If we can differentiate between risk assessment and risk tolerance and if we can recognize that different people approach both terms differently, then we can both evaluate our own choices and those of others with greater ease. We can accept that different people will and can measure risk differently. That does not make them wrong or indifferent or overattentive. No, what it means is that we have our own individualized approaches to risk — and those are part of who we are. We are, after all, unique individuals with lots of nuances to who we are and how we got there and what matters to us. And we don’t normally (we do now) make value judgments about these differences. We tolerate folks who only wear black clothing and we tolerate those for whom bright colors are the norm. We don’t criticize those who always wait for the walk sign when crossing the road; we don’t look down on those who prefer dinner for 2 or 4 rather than dinner for 24.
Now, let’s look at food shopping in greater depth using the terms risk assessment and risk tolerance.
When we go food shopping, we know there are risks but we also know that many food stores (not all) are mitigating those risks: they are cleaning the premises, they are disinfecting carts, workers are tested, workers are wearing masks and glove when they handle food, there are one-way aisles, there are limitations on the number of people in a store, and there are special hours for those more vulnerable (whether due to age or other factors like pre-existing conditions.
And, we know we can take our own precautions: we can wear gloves and masks (different kinds of masks is a whole other risk story); we can carry disinfectant and wash down the carts and the bags and every food item. We can even wipe down the car door lest someone brushed up against it and once home, we can toss our clothes in the washing machine or laundry pile.
But, there are folks who still won’t go food shopping. They don’t want to be around other people in such close proximity. The health of the store workers scares them. They don’t like the idea of the checkout with things on a countertop and they don’t like the inside of carts — especially metal ones. And, they don’t know who put the food out on the store shelves and whether that person was or those persons were healthy.
Now, there are risks to food shopping for sure. That is the risk assessment piece. And, the risks can be mitigated, not eliminated. And, in the real world, we need to accept that nothing is 100% safe. With that in mind, some folks can tolerate the risks of food shopping while others cannot. And, that does not mean that the shopper types are bad or less cautious and that the non-shopper types are too uptight or too careful. It has to do with what kind and how many risks we can tolerate — and this is where risk tolerance comes into play.
Also and importantly, we are not necessarily “consistent” as to how we both assess and tolerate risks. The person who can’t go food shopping could easily walk the street with a mask and let others pet her dog. The person who can food shop might not be able to drive long distances to a new location because of all the uncertainties along the way (where to pee, where to eat, who will be encountered).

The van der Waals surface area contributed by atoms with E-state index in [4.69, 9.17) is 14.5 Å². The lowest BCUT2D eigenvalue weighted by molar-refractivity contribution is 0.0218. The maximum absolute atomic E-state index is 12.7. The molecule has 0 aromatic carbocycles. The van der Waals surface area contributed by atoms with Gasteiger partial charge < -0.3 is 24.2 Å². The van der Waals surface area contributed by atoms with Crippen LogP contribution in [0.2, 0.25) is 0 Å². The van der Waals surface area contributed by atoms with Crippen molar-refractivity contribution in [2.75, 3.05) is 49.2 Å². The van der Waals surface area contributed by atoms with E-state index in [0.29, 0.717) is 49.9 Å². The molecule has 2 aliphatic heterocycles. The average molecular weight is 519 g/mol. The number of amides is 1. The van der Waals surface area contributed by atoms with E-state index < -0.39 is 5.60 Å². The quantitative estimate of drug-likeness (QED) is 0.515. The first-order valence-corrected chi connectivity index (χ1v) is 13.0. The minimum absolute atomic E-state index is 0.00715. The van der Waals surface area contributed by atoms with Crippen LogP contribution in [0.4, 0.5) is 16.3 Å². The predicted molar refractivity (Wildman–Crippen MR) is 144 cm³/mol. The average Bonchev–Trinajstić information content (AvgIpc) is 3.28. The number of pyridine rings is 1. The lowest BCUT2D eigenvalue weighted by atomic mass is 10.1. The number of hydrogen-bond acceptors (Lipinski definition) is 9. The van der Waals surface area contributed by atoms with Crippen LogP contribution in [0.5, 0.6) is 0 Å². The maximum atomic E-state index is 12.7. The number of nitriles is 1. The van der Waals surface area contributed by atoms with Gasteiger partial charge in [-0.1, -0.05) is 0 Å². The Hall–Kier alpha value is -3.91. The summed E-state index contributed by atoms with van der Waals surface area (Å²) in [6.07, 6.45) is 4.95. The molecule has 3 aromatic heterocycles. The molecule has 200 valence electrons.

Bottom line, we each have our own risk assessment (more objective to be sure) and risk tolerance (truly subjective). And, we need to recognize that where ever we come out on the risk assessment/tolerance scales is not a question of good or bad or right or wrong. Instead, it is a matter of what, in a pandemic world, we can comfortably live with (and live without). We are in uncertain times and uncertainty is something with respect to which we all act and feel differently. Even members of the same family, living in the same house, can have vastly different approaches to these issues of daily life — that beg for us to risk assess and determine risk tolerance all the time.
So, here’s my advice: let’s cut everyone a little slack now in these pandemic times. Let’s recognize that what feels right for one person may feel terribly wrong for another. And that’s ok. At the end of the day, we can each make our choices so we can live as comfortably as possible in a world in which our control is evaporating.
And, that’s not a bad thing to learn during a pandemic. And, it might just be one of those things that has value post-pandemic. Only time will tell on that.
Karen is an educator and an author. Prior to becoming a college president, she was a tenured law professor for two plus decades. Her academic areas of expertise include trauma, toxic stress, consumer finance, overindebtedness and asset building in low income communities. She currently serves as Senior Counsel at Finn Partners Company. From 2011 to 2013, She served (part and full time) as Senior Policy Advisor to the US Department of Education in Washington, DC. She was the Department's representative on the interagency task force charged with redesigning the transition assistance program for returning service members and their families. From 2006 to 2014, she was President of Southern Vermont College, a small, private, affordable, four-year college located in Bennington, VT. In Spring 2016, she was a visiting faculty member at Bennington College in VT. She also teaches part-time st Molly Stark Elementary School, also in Vt. She is also an Affiliate of the Penn Center for MSIs. She is the author of adult and children’s books, the most recent of which are titled Breakaway Learners (adult) and Lucy’s Dragon Quest. Karen holds a bachelor degree in English and Spanish from Smith College and Juris Doctor degree (JD) in Law from Temple University - James E. Beasley School of Law.